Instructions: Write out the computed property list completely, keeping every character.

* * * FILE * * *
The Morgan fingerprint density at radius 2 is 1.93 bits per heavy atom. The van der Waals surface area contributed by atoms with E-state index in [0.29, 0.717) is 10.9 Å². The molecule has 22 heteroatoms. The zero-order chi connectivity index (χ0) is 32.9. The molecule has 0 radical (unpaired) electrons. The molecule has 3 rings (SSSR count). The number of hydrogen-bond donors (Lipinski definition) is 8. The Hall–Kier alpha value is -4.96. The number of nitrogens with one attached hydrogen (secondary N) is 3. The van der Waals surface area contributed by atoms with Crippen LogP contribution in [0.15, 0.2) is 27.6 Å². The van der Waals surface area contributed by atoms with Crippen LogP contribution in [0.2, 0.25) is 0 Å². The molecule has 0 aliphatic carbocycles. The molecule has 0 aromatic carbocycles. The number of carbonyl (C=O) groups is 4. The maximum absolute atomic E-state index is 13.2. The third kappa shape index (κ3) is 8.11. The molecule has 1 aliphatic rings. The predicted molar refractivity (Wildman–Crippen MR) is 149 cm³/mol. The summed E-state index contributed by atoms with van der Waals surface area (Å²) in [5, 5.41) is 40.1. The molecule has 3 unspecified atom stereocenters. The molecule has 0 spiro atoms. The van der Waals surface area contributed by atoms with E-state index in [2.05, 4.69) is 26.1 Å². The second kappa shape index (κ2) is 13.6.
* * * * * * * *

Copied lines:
The Morgan fingerprint density at radius 2 is 1.93 bits per heavy atom. The van der Waals surface area contributed by atoms with E-state index in [0.29, 0.717) is 10.9 Å². The molecule has 22 heteroatoms. The zero-order chi connectivity index (χ0) is 32.9. The molecule has 0 radical (unpaired) electrons. The molecule has 3 rings (SSSR count). The number of hydrogen-bond donors (Lipinski definition) is 8. The Hall–Kier alpha value is -4.96. The number of nitrogens with one attached hydrogen (secondary N) is 3. The van der Waals surface area contributed by atoms with Crippen LogP contribution in [0.15, 0.2) is 27.6 Å². The van der Waals surface area contributed by atoms with Crippen LogP contribution in [0.2, 0.25) is 0 Å². The molecule has 0 aliphatic carbocycles. The molecule has 0 aromatic carbocycles. The number of carbonyl (C=O) groups is 4. The maximum absolute atomic E-state index is 13.2. The third kappa shape index (κ3) is 8.11. The molecule has 1 aliphatic rings. The predicted molar refractivity (Wildman–Crippen MR) is 149 cm³/mol. The summed E-state index contributed by atoms with van der Waals surface area (Å²) in [5, 5.41) is 40.1. The molecule has 3 unspecified atom stereocenters. The molecule has 0 spiro atoms. The van der Waals surface area contributed by atoms with E-state index in [2.05, 4.69) is 26.1 Å². The second kappa shape index (κ2) is 13.6.